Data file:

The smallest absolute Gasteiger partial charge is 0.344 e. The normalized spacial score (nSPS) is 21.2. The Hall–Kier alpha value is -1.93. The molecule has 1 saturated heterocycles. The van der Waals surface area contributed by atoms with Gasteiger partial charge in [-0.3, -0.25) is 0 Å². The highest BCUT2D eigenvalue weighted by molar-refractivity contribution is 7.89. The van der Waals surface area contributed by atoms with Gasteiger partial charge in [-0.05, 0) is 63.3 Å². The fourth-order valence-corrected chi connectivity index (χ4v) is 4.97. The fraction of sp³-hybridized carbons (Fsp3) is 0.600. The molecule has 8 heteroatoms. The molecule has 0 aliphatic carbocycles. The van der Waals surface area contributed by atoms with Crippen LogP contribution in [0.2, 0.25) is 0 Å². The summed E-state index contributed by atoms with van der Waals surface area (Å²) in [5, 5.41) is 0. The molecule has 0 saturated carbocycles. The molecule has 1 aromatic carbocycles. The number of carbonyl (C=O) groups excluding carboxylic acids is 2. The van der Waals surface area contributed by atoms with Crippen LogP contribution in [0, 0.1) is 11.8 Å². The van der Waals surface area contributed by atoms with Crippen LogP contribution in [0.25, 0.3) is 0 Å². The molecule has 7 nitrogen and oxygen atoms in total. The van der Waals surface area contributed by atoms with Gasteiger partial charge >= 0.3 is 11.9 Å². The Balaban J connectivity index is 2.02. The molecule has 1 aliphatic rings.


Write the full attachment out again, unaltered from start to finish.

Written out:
The smallest absolute Gasteiger partial charge is 0.344 e. The normalized spacial score (nSPS) is 21.2. The Hall–Kier alpha value is -1.93. The molecule has 1 saturated heterocycles. The van der Waals surface area contributed by atoms with Gasteiger partial charge in [-0.3, -0.25) is 0 Å². The highest BCUT2D eigenvalue weighted by molar-refractivity contribution is 7.89. The van der Waals surface area contributed by atoms with Gasteiger partial charge in [-0.05, 0) is 63.3 Å². The fourth-order valence-corrected chi connectivity index (χ4v) is 4.97. The fraction of sp³-hybridized carbons (Fsp3) is 0.600. The molecule has 8 heteroatoms. The molecule has 0 aliphatic carbocycles. The van der Waals surface area contributed by atoms with Crippen LogP contribution in [0.2, 0.25) is 0 Å². The summed E-state index contributed by atoms with van der Waals surface area (Å²) in [5, 5.41) is 0. The molecule has 0 saturated carbocycles. The molecule has 1 aromatic carbocycles. The number of carbonyl (C=O) groups excluding carboxylic acids is 2. The van der Waals surface area contributed by atoms with Crippen LogP contribution in [0, 0.1) is 11.8 Å². The van der Waals surface area contributed by atoms with Crippen LogP contribution in [0.25, 0.3) is 0 Å². The molecule has 7 nitrogen and oxygen atoms in total. The van der Waals surface area contributed by atoms with Gasteiger partial charge >= 0.3 is 11.9 Å². The Balaban J connectivity index is 2.02. The molecule has 1 aliphatic rings.